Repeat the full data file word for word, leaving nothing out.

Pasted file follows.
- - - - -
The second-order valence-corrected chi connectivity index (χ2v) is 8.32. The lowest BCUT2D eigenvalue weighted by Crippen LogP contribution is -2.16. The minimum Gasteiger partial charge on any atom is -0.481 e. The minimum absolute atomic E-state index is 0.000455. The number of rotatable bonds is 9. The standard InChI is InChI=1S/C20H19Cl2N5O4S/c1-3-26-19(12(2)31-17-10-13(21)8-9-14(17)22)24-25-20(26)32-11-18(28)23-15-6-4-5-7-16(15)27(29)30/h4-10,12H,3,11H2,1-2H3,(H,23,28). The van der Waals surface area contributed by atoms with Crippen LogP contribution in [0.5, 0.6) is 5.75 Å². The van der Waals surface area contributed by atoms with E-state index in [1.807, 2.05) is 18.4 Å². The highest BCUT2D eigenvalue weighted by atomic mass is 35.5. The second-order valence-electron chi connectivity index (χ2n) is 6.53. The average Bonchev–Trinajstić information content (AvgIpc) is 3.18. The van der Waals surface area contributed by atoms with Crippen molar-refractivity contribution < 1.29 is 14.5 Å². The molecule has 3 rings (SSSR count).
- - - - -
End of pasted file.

The second-order valence-corrected chi connectivity index (χ2v) is 8.32. The lowest BCUT2D eigenvalue weighted by Crippen LogP contribution is -2.16. The minimum Gasteiger partial charge on any atom is -0.481 e. The minimum absolute atomic E-state index is 0.000455. The number of rotatable bonds is 9. The standard InChI is InChI=1S/C20H19Cl2N5O4S/c1-3-26-19(12(2)31-17-10-13(21)8-9-14(17)22)24-25-20(26)32-11-18(28)23-15-6-4-5-7-16(15)27(29)30/h4-10,12H,3,11H2,1-2H3,(H,23,28). The van der Waals surface area contributed by atoms with Crippen LogP contribution in [0.5, 0.6) is 5.75 Å². The van der Waals surface area contributed by atoms with E-state index in [1.807, 2.05) is 18.4 Å². The highest BCUT2D eigenvalue weighted by atomic mass is 35.5. The second-order valence-electron chi connectivity index (χ2n) is 6.53. The average Bonchev–Trinajstić information content (AvgIpc) is 3.18. The van der Waals surface area contributed by atoms with Crippen molar-refractivity contribution < 1.29 is 14.5 Å². The molecule has 3 rings (SSSR count).